First: G-Ma, feeling fragile, ( "I'm on my way out, I think...") sits on the doctor's examining table. He says, "I'm going to take a look at you now" and uses the foot pedal to raise the table up-up-up.....G-Ma's face reacts in shock, fear, confusion (she thought she was leaving her body right then and there, floating up-up-up to heaven.)

Nice doctor shouts, "I did that, don't worry! I'm sorry, I should have warned you!"

G-Ma bursts out in riotous laughter, telling us that she had thought her spirit was leaving her body at long last. We all laughed hard and it turned her mood around. Laughing is good.

Anyone else out there holding the hand of a parent with dementia? Being a live 2-way filter, protecting him/her from a suddenly confusing world while simultaneously protecting the world from a suddenly confusing person?

Well, you can laugh or cry. (In reality, of course, you do a lot of both.)

I worry about sounding disrepectful when I share some of the laughing moments. Believe me, that is not my intent. Nor is it a way of denying the sad truth of this journey. It's just that I have to find the humor or I'll drown in other, less pleasant emotions.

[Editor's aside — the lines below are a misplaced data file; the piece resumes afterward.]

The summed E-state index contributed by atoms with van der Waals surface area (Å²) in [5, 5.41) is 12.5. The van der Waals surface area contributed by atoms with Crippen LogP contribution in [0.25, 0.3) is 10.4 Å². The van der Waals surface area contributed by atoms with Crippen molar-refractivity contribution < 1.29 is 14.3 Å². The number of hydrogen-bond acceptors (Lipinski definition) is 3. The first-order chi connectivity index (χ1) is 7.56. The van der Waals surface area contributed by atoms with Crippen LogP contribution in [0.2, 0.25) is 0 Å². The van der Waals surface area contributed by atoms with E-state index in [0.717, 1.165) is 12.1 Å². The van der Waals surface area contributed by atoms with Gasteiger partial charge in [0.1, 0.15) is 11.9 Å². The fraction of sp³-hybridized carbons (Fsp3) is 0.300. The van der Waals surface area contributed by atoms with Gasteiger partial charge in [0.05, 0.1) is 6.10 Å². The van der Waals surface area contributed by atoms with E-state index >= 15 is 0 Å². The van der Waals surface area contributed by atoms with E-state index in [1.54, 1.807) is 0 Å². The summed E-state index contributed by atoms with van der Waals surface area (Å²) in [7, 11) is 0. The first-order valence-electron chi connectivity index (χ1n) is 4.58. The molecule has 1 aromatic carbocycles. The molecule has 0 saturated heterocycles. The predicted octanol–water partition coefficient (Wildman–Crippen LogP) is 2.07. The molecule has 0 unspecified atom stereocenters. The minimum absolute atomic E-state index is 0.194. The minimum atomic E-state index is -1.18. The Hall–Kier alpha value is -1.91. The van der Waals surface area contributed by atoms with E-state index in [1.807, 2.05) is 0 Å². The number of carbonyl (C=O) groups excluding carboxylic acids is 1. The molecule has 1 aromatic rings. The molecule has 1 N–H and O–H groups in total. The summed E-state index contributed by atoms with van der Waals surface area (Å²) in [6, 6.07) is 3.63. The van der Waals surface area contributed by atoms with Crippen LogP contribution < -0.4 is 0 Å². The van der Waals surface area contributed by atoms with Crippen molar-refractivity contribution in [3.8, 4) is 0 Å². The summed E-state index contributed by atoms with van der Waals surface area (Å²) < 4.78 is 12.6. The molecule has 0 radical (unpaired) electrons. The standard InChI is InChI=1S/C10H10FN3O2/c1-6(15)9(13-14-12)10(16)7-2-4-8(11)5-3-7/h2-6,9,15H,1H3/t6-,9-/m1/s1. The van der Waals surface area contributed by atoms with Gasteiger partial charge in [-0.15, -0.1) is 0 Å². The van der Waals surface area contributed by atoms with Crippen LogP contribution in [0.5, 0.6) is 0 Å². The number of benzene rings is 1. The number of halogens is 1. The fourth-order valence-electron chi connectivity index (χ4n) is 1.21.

I remember Mom and her sisters laughing at similar events with their own parents. (Yes, I'm taking my blood pressure medicines and not planning to walk this same genetic road...)

So here is the biggest laugh of the day. Or cry, depending on how you look at it:

Mom needed at CT Scan of her brain. Walking into the hospital, we passed a wheelchair-bound woman who had obviously had some major head surgery, as her entire head was wrapped in a huge turban of bandages with various tubes coming out at all angles. Mom looked at her, laughed (!) and said loudly, "Hey! Nice hat!"

What do you do? Laugh or cry?

I didn't have time to do either right then. I was too busy steering Mom in the other direction, which is hard to do with your eyes closed and teeth gritted.

I've got to laugh. On good days, Mom does, too.